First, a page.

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In re Hering

Supreme Court of New York, Appellate Division

June 18, 1909


Appeal from Special Term, Kings County.

In the matter of the petition of Robert Hering for a writ of certiorari commanding Maynard N. Clement and others to certify and return proceedings relating to the refusal to issue a liquor tax certificate. From an order dismissing the writ, relator appeals. Affirmed.

D. Cady Herrick, for appellant.

Herbert H. Kellogg (Albert O. Briggs, on the brief), for respondents.



On the 30th of September, 1908, the appellant applied for a license to traffic in liquors upon the premises situated upon the [117 N.Y.S. 748] northwest corner of Saratoga avenue and Sumpter street, in the borough of Brooklyn, for one year from October 1, 1908, to September 30, 1909, under subdivision 1, § 11, of the liquor tax law. He had been the owner of such premises since the 3d of March, 1902, and since the 3d of April, 1902, under certificates granted from year to year, had there carried on business; the last certificate expiring on September 30, 1908. In April, 1907, the land on the southwest corner of Saratoga avenue and Sumpter street was purchased by a religious corporation, and thereafter a building was erected thereon, which since December 1, 1907, has been continuously occupied exclusively as a church. It is conceded that the premises occupied by the appellant are within 200 feet of the said church building. His application was refused, and the action of the special deputy commissioner of excise for the borough of Brooklyn was brought up for review before a Special Term of the Supreme Court in the county of Kings, and from the order sustaining his action this appeal is taken.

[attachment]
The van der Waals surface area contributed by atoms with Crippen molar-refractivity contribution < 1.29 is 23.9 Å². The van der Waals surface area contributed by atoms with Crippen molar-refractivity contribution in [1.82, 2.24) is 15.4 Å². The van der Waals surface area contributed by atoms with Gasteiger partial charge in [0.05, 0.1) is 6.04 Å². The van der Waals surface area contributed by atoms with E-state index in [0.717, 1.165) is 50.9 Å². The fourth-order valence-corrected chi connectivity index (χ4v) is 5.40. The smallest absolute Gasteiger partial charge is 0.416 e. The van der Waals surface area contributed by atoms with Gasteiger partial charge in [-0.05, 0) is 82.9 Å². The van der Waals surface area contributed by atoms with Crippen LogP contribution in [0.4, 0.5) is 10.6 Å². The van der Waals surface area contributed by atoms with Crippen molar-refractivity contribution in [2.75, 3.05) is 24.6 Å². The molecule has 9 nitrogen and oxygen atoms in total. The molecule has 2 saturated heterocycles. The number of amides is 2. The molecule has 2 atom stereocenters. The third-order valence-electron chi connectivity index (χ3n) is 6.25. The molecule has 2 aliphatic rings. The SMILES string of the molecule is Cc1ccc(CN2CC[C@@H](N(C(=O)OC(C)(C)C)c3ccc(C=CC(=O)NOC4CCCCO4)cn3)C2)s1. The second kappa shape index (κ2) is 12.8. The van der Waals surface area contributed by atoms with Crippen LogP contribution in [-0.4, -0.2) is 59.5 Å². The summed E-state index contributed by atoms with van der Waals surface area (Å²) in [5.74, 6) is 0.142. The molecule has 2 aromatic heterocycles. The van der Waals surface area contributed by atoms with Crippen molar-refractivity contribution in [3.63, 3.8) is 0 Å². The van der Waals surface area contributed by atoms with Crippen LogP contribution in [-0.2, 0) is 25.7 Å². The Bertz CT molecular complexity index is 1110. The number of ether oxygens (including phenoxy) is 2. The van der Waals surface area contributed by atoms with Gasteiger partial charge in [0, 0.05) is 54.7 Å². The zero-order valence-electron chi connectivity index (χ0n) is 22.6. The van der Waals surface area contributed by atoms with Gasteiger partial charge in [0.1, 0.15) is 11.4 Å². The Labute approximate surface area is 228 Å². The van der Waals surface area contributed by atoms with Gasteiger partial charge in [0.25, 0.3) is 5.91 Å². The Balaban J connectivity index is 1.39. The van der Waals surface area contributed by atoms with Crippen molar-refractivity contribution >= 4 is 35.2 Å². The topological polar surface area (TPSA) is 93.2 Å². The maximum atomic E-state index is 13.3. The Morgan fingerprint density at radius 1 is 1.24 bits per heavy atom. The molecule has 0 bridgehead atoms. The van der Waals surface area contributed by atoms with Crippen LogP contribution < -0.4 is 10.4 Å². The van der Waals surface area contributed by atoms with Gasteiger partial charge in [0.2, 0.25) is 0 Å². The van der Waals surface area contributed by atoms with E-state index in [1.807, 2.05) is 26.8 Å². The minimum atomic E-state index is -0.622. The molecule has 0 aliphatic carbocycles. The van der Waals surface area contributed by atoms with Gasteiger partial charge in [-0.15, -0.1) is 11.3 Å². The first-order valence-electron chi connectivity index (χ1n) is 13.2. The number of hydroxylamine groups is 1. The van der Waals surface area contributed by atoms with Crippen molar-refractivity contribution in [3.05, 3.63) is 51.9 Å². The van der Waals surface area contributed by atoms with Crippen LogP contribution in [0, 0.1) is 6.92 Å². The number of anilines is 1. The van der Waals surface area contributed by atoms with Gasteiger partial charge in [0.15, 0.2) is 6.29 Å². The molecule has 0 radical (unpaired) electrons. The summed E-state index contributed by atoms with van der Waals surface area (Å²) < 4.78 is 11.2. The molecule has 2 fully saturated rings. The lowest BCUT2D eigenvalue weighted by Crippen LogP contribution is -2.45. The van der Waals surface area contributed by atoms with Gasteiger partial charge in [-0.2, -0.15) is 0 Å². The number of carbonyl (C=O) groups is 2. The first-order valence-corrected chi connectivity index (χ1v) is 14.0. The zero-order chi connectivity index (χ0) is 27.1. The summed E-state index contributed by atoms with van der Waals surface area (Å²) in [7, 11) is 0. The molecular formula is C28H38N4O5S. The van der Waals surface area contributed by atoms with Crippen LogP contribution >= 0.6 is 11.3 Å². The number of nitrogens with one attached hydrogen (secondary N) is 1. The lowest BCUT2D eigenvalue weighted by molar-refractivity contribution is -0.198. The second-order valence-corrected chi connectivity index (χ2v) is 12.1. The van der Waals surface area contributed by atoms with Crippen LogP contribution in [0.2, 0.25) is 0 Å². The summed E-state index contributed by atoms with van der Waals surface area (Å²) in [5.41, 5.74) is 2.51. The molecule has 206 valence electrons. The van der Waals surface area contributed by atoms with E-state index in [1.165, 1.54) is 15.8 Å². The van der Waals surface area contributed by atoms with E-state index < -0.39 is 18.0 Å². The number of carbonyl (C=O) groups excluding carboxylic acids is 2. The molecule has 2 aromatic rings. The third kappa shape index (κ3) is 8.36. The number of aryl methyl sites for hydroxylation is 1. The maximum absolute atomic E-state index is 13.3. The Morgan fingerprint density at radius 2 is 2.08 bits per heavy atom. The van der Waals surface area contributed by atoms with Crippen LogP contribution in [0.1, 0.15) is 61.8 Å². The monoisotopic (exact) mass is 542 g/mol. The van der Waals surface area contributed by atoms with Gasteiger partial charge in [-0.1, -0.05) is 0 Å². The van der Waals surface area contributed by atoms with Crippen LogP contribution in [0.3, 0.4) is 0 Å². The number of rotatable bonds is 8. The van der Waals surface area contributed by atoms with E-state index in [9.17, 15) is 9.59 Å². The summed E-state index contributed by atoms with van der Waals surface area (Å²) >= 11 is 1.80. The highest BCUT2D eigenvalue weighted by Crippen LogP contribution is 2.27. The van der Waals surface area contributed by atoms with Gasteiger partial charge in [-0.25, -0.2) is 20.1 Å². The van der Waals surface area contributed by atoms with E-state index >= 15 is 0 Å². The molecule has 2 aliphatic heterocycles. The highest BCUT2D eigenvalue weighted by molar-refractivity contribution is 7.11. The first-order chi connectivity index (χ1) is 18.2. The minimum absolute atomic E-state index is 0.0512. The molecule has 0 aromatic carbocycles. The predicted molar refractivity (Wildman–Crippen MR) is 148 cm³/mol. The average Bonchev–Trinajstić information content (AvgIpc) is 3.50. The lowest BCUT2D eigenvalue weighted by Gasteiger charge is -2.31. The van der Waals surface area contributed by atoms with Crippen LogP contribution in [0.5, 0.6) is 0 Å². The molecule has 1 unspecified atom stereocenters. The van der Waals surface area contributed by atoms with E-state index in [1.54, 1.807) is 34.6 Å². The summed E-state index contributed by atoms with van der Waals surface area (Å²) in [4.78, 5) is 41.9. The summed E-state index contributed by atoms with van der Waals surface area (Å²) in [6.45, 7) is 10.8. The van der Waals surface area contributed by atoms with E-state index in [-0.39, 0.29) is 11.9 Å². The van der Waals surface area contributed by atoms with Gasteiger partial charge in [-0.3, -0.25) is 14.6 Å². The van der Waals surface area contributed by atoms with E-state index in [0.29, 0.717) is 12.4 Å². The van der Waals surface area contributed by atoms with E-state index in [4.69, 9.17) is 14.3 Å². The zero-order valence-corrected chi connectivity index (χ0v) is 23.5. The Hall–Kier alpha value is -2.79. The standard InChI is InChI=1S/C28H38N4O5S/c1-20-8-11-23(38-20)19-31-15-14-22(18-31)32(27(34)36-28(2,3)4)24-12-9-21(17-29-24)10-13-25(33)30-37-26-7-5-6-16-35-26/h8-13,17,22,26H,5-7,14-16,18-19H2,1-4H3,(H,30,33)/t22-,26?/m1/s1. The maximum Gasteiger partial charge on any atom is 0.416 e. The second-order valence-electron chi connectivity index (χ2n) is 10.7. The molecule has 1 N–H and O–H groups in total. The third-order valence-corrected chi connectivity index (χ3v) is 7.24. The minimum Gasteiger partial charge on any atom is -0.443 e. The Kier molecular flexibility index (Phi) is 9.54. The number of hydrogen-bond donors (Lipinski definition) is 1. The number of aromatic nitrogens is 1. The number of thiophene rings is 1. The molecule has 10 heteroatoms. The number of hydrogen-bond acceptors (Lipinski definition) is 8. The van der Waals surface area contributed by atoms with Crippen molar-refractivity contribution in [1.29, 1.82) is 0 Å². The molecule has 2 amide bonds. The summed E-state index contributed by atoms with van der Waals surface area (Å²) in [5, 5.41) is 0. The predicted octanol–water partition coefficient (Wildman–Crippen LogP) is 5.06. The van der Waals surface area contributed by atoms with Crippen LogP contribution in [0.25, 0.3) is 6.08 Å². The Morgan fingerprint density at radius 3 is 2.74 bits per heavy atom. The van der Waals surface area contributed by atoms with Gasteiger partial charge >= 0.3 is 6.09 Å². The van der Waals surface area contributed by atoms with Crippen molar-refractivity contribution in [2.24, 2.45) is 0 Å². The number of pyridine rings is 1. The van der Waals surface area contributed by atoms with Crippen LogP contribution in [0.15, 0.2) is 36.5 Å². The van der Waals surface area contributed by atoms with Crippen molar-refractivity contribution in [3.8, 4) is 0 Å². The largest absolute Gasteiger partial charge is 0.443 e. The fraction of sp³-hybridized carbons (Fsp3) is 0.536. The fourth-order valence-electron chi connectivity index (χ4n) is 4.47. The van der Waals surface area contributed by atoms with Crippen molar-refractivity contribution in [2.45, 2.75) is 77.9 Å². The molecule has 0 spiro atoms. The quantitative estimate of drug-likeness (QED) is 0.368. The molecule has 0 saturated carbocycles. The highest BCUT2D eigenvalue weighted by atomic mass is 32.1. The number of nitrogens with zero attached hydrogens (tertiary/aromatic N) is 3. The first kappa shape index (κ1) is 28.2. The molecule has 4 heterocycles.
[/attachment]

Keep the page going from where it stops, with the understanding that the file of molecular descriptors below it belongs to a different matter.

The liquor tax law provides (Laws 1896, p. 66, c. 112, § 24) that:

" Traffic in liquor shall not be permitted under the provisions of subdivision 1 of section 11 of this act in any building *** which shall be on the same street or avenue and within two hundred feet of a building occupied exclusively as a church."